Beautiful blue warm spring water, tide recedes, a male manatee stretches, and snapper line up as if for roll call. Does it sound too fanciful to be real? Something ‘Through the Looking Glass’ author Lewis Carroll would have imagined?
The natural world is mysteriously beautiful, and this underwater scene truly did happen, as pictured. A beautiful Florida wild moment in time.
Florida manatee with snapper. People enjoy adding their own take on this.”First Day of School”? “Crossing Guard?” Could be? Only they know for sure 😉.
When manatee stretch and stir near the warm spring outflows, they may kick up invertebrates or other organisms in the sand. Although, I’ve never seen a snapper with one of the numerous tiny freshwater snails in its mouth, so who knows what’s occurring here? It is documented that the snapper value the warm spring outflows nearly as much as the manatees do. On this February day at Big Sister Spring as the tide went out, clear blue spring water was left flowing and the bucolic scene was lit with strong Florida sunlight. Also since there weren’t any strong winds to influence the water levels or cloud cover to muffle the sunlight, the springs looked perfect! It’s not an everyday occurrence to see it this blue, but it does happen. And in whatever iteration, the Three Sisters Springs is always beautiful.
During the cooler months manatees move around the lovely waters of the springs as the water levels rise and fall. They are expert at finding the warmest areas to rest, observe their environment and selectively socialize with other manatees.
Here is a series of photographs, in sequence, of this manatee, his stretches and his unhurried relaxed moves towards a different spring area.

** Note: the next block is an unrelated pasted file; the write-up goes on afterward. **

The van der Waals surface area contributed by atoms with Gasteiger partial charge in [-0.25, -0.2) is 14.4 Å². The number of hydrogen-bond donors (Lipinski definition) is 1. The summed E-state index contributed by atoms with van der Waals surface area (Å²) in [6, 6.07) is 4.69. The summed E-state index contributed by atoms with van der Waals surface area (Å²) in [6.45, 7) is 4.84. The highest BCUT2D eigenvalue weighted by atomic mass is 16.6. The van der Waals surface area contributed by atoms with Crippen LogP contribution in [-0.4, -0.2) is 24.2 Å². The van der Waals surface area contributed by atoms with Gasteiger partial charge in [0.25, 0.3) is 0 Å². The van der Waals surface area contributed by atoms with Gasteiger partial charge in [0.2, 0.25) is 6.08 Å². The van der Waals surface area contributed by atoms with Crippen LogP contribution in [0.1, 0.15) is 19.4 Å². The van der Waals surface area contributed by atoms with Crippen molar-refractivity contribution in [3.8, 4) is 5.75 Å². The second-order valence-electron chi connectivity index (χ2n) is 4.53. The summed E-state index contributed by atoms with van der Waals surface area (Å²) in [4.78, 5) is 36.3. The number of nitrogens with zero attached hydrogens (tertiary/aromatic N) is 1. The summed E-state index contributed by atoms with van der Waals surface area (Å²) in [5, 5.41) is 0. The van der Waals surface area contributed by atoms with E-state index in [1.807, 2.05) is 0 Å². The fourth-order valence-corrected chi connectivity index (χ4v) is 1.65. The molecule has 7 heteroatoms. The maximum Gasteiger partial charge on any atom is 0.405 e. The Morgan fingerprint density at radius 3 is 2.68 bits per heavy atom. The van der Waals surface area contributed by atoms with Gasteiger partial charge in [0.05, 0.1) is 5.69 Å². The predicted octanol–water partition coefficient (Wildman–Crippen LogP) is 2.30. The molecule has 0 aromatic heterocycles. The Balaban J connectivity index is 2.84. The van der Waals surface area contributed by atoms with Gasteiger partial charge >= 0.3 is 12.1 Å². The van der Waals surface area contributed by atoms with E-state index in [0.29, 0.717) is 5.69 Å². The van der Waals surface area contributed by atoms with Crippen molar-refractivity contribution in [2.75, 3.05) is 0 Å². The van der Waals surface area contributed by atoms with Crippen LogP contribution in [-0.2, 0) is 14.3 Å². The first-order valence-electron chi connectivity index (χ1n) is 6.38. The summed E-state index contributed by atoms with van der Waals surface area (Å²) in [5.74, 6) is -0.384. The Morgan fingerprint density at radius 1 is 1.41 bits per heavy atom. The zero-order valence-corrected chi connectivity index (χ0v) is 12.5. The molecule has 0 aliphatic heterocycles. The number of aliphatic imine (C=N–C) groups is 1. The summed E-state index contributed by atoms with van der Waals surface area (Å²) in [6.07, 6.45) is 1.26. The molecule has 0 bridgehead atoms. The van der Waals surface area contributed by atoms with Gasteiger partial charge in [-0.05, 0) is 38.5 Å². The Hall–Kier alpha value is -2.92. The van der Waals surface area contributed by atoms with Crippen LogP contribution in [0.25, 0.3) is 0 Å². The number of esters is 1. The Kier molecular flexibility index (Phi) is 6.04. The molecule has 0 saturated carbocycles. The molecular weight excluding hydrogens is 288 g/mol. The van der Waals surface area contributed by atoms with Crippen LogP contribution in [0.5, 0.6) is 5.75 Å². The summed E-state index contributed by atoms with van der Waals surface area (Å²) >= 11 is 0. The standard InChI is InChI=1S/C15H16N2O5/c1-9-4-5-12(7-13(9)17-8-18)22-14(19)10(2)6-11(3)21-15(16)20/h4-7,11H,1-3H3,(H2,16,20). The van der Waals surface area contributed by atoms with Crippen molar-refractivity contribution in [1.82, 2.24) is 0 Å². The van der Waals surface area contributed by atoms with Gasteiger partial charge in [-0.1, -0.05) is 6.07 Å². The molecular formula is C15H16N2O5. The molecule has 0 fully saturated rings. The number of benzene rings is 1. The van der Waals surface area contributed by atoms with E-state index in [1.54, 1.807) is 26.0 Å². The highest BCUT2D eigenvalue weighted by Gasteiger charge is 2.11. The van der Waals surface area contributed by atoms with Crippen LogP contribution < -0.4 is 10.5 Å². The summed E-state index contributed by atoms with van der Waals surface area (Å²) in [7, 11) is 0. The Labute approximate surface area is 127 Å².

Male manatee is leisurely stretching forwards.
Now to the side. He’s quite graceful!
The snapper seem to be just as relaxed as Mr. Manatee and me!
He’s preparing to leave with the tide. One manatee is still sleeping in the background.
A beautiful, peaceful moment in time. This is the photograph Manatee Lagoon has on their huge wall.
Here’s a rare photo of me above water in front of the previous photograph blown up 2-1/2 stories high on Manatee Lagoon’s wall.
2007 is the last time a manatee was displayed in the Smithsonian Natural History Museum’s Nature’s Best Photography Windland Smith Rice International Awards exhibit. John Johnson’s compelling image of an injured female manatee cavorting won the Environmental Issues category.
Of course I’m very proud to be one of the awarded photographers in such a popular and prestigious museum. Although most of all I’m proud to have a manatee displayed there! Action towards helping these gentle marine mammals starts with awareness, and what better awareness than the eyes of the millions of visitors that will see this exhibit through September 2019. It’s especially important to create a spark in our younger generation who will be the manatees’ guardians in the future. The Nature’s Best exhibit is listed as “kid friendly”.
More about the exhibit including Category winners and Highly Honored winners here:
And the Smithsonian Natural History Museum’s page, hours, etc:
Next week I’ll post pictures of the exhibit and the awards reception.
Till then, Carol